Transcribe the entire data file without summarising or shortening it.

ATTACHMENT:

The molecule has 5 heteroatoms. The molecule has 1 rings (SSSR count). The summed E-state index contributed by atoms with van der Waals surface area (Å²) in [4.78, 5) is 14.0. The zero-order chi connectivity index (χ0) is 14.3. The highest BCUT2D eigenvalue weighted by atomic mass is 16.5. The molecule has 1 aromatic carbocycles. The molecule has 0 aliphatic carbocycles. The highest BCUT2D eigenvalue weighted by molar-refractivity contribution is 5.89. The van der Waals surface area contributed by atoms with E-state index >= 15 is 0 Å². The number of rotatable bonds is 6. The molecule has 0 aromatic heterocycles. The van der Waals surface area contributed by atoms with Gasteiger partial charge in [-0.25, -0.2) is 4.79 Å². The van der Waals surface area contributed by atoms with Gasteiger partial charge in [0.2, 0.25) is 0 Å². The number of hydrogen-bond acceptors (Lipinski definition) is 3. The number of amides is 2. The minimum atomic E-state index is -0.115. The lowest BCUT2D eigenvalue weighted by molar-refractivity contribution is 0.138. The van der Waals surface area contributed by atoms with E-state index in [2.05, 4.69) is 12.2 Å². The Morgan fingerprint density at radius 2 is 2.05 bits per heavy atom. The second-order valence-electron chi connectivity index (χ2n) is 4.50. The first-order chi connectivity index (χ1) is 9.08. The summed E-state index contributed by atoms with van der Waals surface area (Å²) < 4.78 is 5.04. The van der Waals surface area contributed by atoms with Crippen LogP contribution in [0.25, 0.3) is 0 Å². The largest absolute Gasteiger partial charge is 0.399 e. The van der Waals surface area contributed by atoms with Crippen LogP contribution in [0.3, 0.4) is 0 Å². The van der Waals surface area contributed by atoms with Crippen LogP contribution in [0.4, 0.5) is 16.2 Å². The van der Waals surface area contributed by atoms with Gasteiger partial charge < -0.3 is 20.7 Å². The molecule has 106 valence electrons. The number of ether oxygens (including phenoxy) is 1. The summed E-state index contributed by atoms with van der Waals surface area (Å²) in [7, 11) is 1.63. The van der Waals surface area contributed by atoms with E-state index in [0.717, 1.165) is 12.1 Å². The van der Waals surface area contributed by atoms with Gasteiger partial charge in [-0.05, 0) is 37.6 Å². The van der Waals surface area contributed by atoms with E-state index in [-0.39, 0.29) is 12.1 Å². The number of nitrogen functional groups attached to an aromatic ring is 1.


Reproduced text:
The molecule has 5 heteroatoms. The molecule has 1 rings (SSSR count). The summed E-state index contributed by atoms with van der Waals surface area (Å²) in [4.78, 5) is 14.0. The zero-order chi connectivity index (χ0) is 14.3. The highest BCUT2D eigenvalue weighted by atomic mass is 16.5. The molecule has 1 aromatic carbocycles. The molecule has 0 aliphatic carbocycles. The highest BCUT2D eigenvalue weighted by molar-refractivity contribution is 5.89. The van der Waals surface area contributed by atoms with E-state index >= 15 is 0 Å². The number of rotatable bonds is 6. The molecule has 0 aromatic heterocycles. The van der Waals surface area contributed by atoms with Gasteiger partial charge in [-0.25, -0.2) is 4.79 Å². The van der Waals surface area contributed by atoms with Gasteiger partial charge in [0.2, 0.25) is 0 Å². The number of hydrogen-bond acceptors (Lipinski definition) is 3. The number of amides is 2. The minimum atomic E-state index is -0.115. The lowest BCUT2D eigenvalue weighted by molar-refractivity contribution is 0.138. The van der Waals surface area contributed by atoms with E-state index in [2.05, 4.69) is 12.2 Å². The Morgan fingerprint density at radius 2 is 2.05 bits per heavy atom. The second-order valence-electron chi connectivity index (χ2n) is 4.50. The first-order chi connectivity index (χ1) is 9.08. The summed E-state index contributed by atoms with van der Waals surface area (Å²) < 4.78 is 5.04. The van der Waals surface area contributed by atoms with Crippen LogP contribution in [0.25, 0.3) is 0 Å². The largest absolute Gasteiger partial charge is 0.399 e. The van der Waals surface area contributed by atoms with Crippen LogP contribution in [0.3, 0.4) is 0 Å². The van der Waals surface area contributed by atoms with Crippen LogP contribution in [0.4, 0.5) is 16.2 Å². The van der Waals surface area contributed by atoms with Gasteiger partial charge < -0.3 is 20.7 Å². The molecule has 106 valence electrons. The number of ether oxygens (including phenoxy) is 1. The summed E-state index contributed by atoms with van der Waals surface area (Å²) in [7, 11) is 1.63. The van der Waals surface area contributed by atoms with E-state index in [0.717, 1.165) is 12.1 Å². The van der Waals surface area contributed by atoms with Gasteiger partial charge in [-0.05, 0) is 37.6 Å². The van der Waals surface area contributed by atoms with E-state index in [-0.39, 0.29) is 12.1 Å². The number of nitrogen functional groups attached to an aromatic ring is 1.